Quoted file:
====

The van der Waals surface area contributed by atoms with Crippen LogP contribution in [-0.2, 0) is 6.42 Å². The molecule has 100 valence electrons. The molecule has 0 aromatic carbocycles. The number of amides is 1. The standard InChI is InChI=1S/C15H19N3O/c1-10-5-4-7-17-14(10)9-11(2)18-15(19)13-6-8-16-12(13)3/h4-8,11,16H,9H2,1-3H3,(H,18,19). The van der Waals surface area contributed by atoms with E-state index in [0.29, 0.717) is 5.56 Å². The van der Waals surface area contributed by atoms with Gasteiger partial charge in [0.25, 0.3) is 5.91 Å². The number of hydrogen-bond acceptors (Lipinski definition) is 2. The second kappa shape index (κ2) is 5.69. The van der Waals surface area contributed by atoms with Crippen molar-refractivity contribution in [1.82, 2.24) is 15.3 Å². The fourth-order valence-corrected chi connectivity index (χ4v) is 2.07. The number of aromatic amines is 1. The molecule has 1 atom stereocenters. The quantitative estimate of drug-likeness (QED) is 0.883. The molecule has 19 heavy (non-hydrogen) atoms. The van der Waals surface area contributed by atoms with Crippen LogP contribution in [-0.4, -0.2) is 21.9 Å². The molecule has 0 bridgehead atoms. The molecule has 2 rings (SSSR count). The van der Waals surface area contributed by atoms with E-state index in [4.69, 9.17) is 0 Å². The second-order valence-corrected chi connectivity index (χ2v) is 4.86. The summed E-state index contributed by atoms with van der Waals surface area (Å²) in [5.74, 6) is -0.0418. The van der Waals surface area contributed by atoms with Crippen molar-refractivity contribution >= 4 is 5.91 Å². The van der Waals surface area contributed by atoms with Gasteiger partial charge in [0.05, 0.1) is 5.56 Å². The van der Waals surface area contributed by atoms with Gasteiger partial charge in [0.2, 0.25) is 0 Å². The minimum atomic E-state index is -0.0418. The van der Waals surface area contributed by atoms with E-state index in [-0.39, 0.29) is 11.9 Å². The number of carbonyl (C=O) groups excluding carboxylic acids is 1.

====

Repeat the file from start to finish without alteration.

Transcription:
The van der Waals surface area contributed by atoms with Crippen LogP contribution in [-0.2, 0) is 6.42 Å². The molecule has 100 valence electrons. The molecule has 0 aromatic carbocycles. The number of amides is 1. The standard InChI is InChI=1S/C15H19N3O/c1-10-5-4-7-17-14(10)9-11(2)18-15(19)13-6-8-16-12(13)3/h4-8,11,16H,9H2,1-3H3,(H,18,19). The van der Waals surface area contributed by atoms with E-state index in [0.29, 0.717) is 5.56 Å². The van der Waals surface area contributed by atoms with Gasteiger partial charge in [0.25, 0.3) is 5.91 Å². The number of hydrogen-bond acceptors (Lipinski definition) is 2. The second kappa shape index (κ2) is 5.69. The van der Waals surface area contributed by atoms with Crippen molar-refractivity contribution in [1.82, 2.24) is 15.3 Å². The fourth-order valence-corrected chi connectivity index (χ4v) is 2.07. The number of aromatic amines is 1. The molecule has 1 atom stereocenters. The quantitative estimate of drug-likeness (QED) is 0.883. The molecule has 19 heavy (non-hydrogen) atoms. The van der Waals surface area contributed by atoms with Crippen LogP contribution in [-0.4, -0.2) is 21.9 Å². The molecule has 0 bridgehead atoms. The molecule has 2 rings (SSSR count). The van der Waals surface area contributed by atoms with E-state index in [4.69, 9.17) is 0 Å². The second-order valence-corrected chi connectivity index (χ2v) is 4.86. The summed E-state index contributed by atoms with van der Waals surface area (Å²) in [5.74, 6) is -0.0418. The van der Waals surface area contributed by atoms with Crippen molar-refractivity contribution >= 4 is 5.91 Å². The van der Waals surface area contributed by atoms with Gasteiger partial charge in [0.05, 0.1) is 5.56 Å². The van der Waals surface area contributed by atoms with Gasteiger partial charge in [0.2, 0.25) is 0 Å². The minimum atomic E-state index is -0.0418. The van der Waals surface area contributed by atoms with E-state index in [-0.39, 0.29) is 11.9 Å². The number of carbonyl (C=O) groups excluding carboxylic acids is 1.